Again, DeVos did not reply directly.

“There is no place for discrimination and there is no tolerance for discrimination, and we will continue to uphold that,” she said. “I’m very proud of the record of the Office of Civil Rights in continuing to address issues that arise to that level.”

Lee responded that the administration has proposed cuts to that office; DeVos said the reduction was modest — less than 1 percent — and that “they are able to do more with less.”

The specific policy decision that DeVos faces is the future of a directive issued in 2014 by the Obama administration designed to push school districts to reduce racial disparities in suspensions and expulsions. Conservatives and some teachers have pushed DeVos to rescind this guidance, while civil rights groups have said it is crucial for ensuring black and Hispanic students are not discriminated against.

That was a focus of another hearing in the House on Tuesday precipitated by the shooting last month at Marjory Stoneman Douglas High School in Parkland, Florida.

Rep. Jim Sensenbrenner, a Wisconsin Republican, falsely claimed in his opening statement that Broward County Public Schools rewrote its discipline policy based on the federal guidance — an idea that has percolated through conservative media for weeks and been promoted by other lawmakers, including Florida Sen. Marco Rubio and Utah Sen. Mike Lee. In fact, the Broward County rules were put into place in 2013, before the Obama administration guidance was issued.

The Manhattan Institute’s Max Eden, a leading critic of Obama administration’s guidance, acknowledged in his own testimony that the Broward policy predated these rules. But he suggested that policies like Broward’s and the Obama administration’s guidance have made schools less safe.

“Faced with pressure to get the numbers down, the easiest path is to simply not address, or to not record, troubling, even violent, behavior,” he said.

Kristen Harper, a director with research group Child Trends and a former Obama administration official, disagreed. “To put it simply, neither the purpose nor the letter of the federal school discipline guidance restrict the authority of school personnel to remove a child who is threatening student safety,” she said.

There is little, if any, specific evidence linking Broward County’s policies to how Stoneman Douglas shooter Nicholas Cruz was dealt with. There’s also limited evidence about whether reducing suspensions makes schools less safe.

Eden pointed to a study in Philadelphia showing that the city’s ban on suspensions coincided with a drop in test scores and attendance in some schools. But those results are difficult to interpret because the prohibition was not fully implemented in many schools. He also cited surveys of teachers expressing concerns about safety in the classroom including in Oklahoma CityFresno, California; and Buffalo, New York.

On the other hand, a recent study found that after Chicago modestly reduced suspensions for the most severe behaviors, student test scores and attendance jumped without any decline in how safe students felt.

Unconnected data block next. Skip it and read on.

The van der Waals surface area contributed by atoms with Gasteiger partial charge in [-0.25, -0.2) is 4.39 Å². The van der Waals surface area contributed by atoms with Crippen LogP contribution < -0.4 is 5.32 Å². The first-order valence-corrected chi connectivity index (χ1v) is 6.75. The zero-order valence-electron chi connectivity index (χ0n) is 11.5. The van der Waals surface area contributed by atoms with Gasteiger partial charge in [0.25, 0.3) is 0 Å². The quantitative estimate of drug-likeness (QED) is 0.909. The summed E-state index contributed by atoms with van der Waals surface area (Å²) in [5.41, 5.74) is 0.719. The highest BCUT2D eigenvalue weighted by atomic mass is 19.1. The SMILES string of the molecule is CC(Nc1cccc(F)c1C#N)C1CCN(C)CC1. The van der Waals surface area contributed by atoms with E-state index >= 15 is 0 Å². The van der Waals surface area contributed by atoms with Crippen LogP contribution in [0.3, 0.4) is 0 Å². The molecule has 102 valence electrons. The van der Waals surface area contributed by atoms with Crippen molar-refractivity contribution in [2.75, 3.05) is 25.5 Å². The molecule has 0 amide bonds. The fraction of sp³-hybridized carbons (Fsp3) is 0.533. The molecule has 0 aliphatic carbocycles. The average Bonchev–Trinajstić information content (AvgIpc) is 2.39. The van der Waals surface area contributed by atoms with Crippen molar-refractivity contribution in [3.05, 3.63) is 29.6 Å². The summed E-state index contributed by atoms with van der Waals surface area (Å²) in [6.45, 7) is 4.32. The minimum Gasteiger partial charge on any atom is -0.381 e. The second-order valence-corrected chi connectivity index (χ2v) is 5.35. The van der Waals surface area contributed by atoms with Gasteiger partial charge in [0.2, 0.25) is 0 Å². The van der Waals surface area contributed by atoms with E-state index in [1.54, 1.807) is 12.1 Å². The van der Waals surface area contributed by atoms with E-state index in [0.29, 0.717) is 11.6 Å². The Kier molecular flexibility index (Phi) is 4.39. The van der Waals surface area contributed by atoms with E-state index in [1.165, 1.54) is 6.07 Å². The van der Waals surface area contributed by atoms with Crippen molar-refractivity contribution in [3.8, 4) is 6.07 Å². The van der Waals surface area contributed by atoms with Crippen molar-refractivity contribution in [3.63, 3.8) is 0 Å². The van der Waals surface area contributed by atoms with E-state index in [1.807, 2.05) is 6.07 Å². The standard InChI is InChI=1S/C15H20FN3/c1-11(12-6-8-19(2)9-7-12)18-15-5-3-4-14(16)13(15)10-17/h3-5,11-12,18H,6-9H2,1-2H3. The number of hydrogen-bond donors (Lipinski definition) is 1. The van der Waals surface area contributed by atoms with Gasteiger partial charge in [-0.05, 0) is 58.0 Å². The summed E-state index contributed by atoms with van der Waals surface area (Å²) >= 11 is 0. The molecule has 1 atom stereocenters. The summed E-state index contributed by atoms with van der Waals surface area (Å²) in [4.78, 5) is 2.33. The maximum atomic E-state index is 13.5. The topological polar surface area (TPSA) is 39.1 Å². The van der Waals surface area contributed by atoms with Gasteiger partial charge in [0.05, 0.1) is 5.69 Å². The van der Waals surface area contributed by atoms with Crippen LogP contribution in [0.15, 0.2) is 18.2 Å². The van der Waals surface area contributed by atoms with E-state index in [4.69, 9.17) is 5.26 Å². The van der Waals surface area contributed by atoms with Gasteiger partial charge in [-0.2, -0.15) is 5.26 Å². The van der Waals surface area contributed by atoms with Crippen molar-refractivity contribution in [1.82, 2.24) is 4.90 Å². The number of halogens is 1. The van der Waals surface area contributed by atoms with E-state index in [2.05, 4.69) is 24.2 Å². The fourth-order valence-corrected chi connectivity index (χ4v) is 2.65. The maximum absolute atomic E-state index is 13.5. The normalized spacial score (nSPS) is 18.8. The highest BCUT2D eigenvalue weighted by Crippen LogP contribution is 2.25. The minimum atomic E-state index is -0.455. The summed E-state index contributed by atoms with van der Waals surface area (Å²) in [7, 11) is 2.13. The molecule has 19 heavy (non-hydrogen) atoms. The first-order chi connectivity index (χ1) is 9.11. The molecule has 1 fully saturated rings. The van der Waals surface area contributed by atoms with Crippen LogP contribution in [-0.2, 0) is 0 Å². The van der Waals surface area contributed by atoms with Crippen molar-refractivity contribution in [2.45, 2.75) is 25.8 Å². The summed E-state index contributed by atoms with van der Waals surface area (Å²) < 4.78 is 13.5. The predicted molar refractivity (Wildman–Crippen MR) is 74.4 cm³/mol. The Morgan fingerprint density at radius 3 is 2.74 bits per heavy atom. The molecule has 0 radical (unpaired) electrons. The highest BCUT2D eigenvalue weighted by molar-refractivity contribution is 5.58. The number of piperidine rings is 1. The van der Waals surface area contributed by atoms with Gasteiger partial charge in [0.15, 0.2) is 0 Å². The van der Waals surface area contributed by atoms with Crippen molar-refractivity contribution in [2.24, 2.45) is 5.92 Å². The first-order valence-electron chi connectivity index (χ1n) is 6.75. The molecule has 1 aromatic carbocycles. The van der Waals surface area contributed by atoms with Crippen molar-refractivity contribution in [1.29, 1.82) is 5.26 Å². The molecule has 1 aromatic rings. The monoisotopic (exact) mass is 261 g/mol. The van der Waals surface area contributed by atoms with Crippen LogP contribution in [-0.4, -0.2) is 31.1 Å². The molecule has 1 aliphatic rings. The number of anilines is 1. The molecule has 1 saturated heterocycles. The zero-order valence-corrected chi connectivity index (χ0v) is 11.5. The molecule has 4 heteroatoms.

DeVos is now set to consider the repeal of those policies on the Trump administration’s school safety committee, which she will chair.

On Tuesday, DeVos said the committee’s first meeting would take place “within the next few weeks.” Its members will be four Cabinet secretaries: DeVos herself, Attorney General Jeff Sessions, Secretary of Health and Human Services Alex Azar, and Secretary of Homeland Security Kirstjen Nielsen.

on the run

‘Sex and the City’ star and public schools advocate Cynthia Nixon launches bid for N.Y. governor

Cynthia Nixon on Monday announced her long-anticipated run for New York governor.

Actress and public schools advocate Cynthia Nixon announced Monday that she’s running for governor of New York, ending months of speculation and launching a campaign that will likely spotlight education.

Nixon, who starred as Miranda in the TV series “Sex and the City,” will face New York Gov. Andrew Cuomo in September’s Democratic primary.

Nixon has been active in New York education circles for more than a decade. She served as a  longtime spokeswoman for the Alliance for Quality Education, a union-backed advocacy organization. Though Nixon will step down from that role, according to a campaign spokeswoman, education promises to be a centerpiece of her campaign.

In a campaign kickoff video posted to Twitter, Nixon calls herself “a proud public school graduate, and a prouder public school parent.” Nixon has three children.

“I was given chances I just don’t see for most of New York’s kids today,” she says.

Nixon’s advocacy began when her oldest child started school, which was around the same time the recession wreaked havoc on education budgets. She has slammed Gov. Cuomo for his spending on education during his two terms in office, and she has campaigned for New York City Mayor Bill de Blasio.

In 2008, she stepped into an emotional fight on the Upper West Side over a plan to deal with overcrowding and segregation that would have impacted her daughter’s school. In a video of brief remarks during a public meeting where the plan was discussed, Nixon is shouted down as she claims the proposal would lead to a “de facto segregated” school building.

Nixon faces steep competition in her first run for office. She is up against an incumbent governor who has amassed a $30 million war chest, according to the New York Times. If elected, she would be the first woman and the first openly gay governor in the state.